Lecture 2, Space Segment

Presentation / Lecture 2, Space Segment

Date Submitted: 06 June 2001

Written by RPC Telecommunications Ltd.. Website: http://www.rpctelecom.com

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This is the second in the series of general satcom tutorial lectures submitted by RPC Telecommunications.

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-Section 1
Orbit Theory: Kepler's Laws.
-Section 2
Orbit Theory: Formulae.
-Section 3
The Real World.
-Section 4
Types & Implications of Orbit.
-Section 5
Satellite Hardware.
-Section 6
Launch Vehicles.
-Section 7
Flight Plan & Maintaining Satellite In Orbit.
-Section 8
Stationkeeping & Stabilisation.

Types of Satellite Orbit

Geostationary Orbit
  • 24 hour period
  • 36,000 km altitude
  • circular orbit
  • always visible to an Earth station in the coverage area
  • zero (or very small) inclination for true geostationary case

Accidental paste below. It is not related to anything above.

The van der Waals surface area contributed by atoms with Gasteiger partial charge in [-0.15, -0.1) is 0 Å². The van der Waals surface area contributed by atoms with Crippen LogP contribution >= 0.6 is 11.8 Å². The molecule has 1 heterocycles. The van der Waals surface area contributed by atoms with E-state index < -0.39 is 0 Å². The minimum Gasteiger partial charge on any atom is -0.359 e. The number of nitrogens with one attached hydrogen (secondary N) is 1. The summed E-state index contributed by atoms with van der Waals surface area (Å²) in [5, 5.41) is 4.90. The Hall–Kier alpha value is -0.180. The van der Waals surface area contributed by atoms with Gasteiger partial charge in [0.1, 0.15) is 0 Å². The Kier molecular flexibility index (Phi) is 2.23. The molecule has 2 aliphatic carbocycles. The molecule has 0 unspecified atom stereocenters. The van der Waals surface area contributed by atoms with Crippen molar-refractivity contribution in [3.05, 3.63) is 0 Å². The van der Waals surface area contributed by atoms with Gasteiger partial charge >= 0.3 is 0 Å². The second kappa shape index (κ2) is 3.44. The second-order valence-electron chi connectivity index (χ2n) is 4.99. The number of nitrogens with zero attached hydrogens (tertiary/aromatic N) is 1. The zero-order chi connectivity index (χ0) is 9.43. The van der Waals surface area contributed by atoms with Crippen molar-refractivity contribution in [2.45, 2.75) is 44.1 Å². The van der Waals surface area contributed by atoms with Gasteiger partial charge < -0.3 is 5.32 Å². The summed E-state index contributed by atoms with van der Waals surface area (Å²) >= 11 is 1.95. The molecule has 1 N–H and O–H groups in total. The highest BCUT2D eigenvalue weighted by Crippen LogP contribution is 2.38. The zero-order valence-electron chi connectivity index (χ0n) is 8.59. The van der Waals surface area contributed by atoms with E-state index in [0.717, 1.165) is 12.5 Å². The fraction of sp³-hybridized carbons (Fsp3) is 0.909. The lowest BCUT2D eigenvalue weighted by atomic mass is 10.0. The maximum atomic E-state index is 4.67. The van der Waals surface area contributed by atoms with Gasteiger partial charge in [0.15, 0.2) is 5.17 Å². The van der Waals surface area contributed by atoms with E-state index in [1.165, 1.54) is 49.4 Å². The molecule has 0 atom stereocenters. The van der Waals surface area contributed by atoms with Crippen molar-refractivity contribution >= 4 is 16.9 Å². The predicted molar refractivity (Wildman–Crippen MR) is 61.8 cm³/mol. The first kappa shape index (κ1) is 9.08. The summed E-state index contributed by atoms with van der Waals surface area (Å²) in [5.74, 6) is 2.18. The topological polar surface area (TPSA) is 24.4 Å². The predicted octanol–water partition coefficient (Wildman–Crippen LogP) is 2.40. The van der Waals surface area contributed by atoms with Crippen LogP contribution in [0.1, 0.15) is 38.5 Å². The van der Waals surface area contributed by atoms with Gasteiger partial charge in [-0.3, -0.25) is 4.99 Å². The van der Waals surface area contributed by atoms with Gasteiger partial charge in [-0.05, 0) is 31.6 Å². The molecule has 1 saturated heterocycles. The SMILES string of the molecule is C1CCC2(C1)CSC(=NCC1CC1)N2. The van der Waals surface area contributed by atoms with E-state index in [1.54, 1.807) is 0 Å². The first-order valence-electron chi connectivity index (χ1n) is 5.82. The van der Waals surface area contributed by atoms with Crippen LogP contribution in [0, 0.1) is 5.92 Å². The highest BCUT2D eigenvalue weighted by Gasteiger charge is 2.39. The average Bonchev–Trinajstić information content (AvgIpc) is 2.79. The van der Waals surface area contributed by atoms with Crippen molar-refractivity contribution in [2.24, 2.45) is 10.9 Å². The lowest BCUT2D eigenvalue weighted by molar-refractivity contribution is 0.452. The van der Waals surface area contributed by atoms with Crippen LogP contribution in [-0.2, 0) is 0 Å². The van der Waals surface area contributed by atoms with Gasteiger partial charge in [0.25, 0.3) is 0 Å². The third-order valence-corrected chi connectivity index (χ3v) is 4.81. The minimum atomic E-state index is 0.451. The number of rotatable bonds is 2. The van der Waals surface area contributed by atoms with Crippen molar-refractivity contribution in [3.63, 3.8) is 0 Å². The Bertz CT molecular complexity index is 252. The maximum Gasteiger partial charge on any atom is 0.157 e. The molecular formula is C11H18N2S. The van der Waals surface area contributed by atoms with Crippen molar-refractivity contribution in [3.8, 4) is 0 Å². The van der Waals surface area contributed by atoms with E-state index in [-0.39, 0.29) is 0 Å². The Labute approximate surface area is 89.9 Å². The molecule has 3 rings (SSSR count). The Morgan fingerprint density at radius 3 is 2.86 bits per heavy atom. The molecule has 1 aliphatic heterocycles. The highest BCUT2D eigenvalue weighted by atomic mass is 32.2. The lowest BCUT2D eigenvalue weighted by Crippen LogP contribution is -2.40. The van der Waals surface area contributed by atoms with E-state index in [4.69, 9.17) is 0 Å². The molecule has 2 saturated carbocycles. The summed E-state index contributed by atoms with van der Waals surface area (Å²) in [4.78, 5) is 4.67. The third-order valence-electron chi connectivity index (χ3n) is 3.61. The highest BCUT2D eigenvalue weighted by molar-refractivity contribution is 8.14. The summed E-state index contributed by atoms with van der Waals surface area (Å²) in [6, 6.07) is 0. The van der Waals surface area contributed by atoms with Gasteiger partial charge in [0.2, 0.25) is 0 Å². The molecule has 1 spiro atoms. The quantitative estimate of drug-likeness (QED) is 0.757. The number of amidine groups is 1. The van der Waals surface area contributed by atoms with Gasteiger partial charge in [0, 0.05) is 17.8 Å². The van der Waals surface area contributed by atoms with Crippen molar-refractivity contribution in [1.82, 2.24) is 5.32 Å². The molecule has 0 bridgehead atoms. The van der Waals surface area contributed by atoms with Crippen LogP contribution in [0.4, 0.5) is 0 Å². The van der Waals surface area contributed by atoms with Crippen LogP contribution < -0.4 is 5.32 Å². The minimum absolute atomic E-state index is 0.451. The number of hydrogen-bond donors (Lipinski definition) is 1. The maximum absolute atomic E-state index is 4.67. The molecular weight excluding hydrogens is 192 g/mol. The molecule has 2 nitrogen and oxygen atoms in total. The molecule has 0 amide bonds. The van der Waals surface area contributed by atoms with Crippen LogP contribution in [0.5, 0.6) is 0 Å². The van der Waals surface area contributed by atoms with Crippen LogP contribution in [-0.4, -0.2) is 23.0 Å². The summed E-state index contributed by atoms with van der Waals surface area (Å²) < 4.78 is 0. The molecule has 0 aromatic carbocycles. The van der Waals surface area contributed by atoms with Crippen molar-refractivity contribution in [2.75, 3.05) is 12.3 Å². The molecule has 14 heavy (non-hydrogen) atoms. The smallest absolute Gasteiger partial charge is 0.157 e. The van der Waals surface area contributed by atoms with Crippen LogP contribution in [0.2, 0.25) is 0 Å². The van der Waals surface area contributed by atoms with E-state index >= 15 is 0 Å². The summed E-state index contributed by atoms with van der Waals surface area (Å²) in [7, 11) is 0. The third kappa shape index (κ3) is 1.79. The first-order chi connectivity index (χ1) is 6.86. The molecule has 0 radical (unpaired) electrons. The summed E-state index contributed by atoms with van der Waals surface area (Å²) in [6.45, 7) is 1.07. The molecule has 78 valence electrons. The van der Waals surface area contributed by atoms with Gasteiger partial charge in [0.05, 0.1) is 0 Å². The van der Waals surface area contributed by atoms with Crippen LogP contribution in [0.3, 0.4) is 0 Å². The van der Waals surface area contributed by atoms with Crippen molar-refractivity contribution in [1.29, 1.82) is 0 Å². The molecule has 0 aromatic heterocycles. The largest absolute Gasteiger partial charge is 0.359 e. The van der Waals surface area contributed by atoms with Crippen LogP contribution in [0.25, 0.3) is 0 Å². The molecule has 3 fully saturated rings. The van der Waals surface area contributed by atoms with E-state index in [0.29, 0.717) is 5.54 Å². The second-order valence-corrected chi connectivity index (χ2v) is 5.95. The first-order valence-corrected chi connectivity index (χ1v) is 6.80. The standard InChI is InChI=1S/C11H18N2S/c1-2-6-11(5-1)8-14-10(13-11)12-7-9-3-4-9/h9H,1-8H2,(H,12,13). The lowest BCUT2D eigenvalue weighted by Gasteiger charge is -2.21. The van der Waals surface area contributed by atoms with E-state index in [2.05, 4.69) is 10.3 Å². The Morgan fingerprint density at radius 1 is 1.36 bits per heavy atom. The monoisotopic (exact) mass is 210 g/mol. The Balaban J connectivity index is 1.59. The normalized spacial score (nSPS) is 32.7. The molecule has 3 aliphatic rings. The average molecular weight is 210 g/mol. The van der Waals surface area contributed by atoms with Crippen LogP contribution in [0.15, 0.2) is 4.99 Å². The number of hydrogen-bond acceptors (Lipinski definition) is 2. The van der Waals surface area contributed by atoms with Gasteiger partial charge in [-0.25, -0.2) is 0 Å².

• still the most important orbit for telecommunications but overcrowding is a growing problem

Low Earth Orbit

  • short orbital period (few hours)
  • typically 100 - 600 km altitude
  • usually circular orbit
  • each satellite is only visible to an Earth station for typically less than one hour
  • often used in multi-satellite constellations
  • of growing interest at the present

Highly Elliptical Orbit

  • usually refers to special cases such as "Molniya" or "Tundra"
  • make use of special case solution to give zero precession of arguement of perigee (63.4 inclination)
  • Molniya has 24 hour period, perigee of 24,470 km and apogee of 47,100 km
  • very useful because when used in constellations they provide "quasi-stationary" coverage to higher latitudes which cannot be served by geostationary satellites

Intermediate Orbits

  • orbital periods typically several hours
  • typically 10,000 - 20,000 km altitude
  • Earth station visibility typically several hours
Satellite Orbit Implications On Design
  • What is the visible area of the Earth from each satellite?
  • Is satellite interlinking required?

Period & Visibility

  • How long can one Earth station see a satellite?
  • What arrangements are required to handover between satellites?

Environment & Power

  • Does the satellite need special arrangements to protect from radiation or to provide power capacity to deal with eclipse periods?

Number of satellites required?

Number of Earth stations required?

Next: Section 5 - Satellite Hardware.


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